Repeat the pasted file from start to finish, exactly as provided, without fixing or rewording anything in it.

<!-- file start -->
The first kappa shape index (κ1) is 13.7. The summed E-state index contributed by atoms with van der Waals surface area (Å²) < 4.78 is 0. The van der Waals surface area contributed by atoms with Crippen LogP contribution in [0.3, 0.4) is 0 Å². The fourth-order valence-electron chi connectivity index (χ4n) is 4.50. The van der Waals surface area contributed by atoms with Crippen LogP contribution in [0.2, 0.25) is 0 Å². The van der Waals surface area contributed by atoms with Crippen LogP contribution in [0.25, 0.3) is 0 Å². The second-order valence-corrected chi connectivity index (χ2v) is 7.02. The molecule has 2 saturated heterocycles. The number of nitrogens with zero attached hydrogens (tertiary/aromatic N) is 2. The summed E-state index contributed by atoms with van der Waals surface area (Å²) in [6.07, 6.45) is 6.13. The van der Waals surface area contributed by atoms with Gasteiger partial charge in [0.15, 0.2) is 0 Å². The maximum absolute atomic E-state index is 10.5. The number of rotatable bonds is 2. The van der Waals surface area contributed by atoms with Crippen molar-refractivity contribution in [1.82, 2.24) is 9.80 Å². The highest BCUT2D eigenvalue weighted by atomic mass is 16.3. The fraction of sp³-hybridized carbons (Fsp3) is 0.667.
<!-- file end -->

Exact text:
The first kappa shape index (κ1) is 13.7. The summed E-state index contributed by atoms with van der Waals surface area (Å²) < 4.78 is 0. The van der Waals surface area contributed by atoms with Crippen LogP contribution in [0.3, 0.4) is 0 Å². The fourth-order valence-electron chi connectivity index (χ4n) is 4.50. The van der Waals surface area contributed by atoms with Crippen LogP contribution in [0.2, 0.25) is 0 Å². The van der Waals surface area contributed by atoms with Crippen LogP contribution in [0.25, 0.3) is 0 Å². The second-order valence-corrected chi connectivity index (χ2v) is 7.02. The molecule has 2 saturated heterocycles. The number of nitrogens with zero attached hydrogens (tertiary/aromatic N) is 2. The summed E-state index contributed by atoms with van der Waals surface area (Å²) in [6.07, 6.45) is 6.13. The van der Waals surface area contributed by atoms with Gasteiger partial charge in [0.15, 0.2) is 0 Å². The maximum absolute atomic E-state index is 10.5. The number of rotatable bonds is 2. The van der Waals surface area contributed by atoms with Crippen molar-refractivity contribution in [1.82, 2.24) is 9.80 Å². The highest BCUT2D eigenvalue weighted by atomic mass is 16.3. The fraction of sp³-hybridized carbons (Fsp3) is 0.667.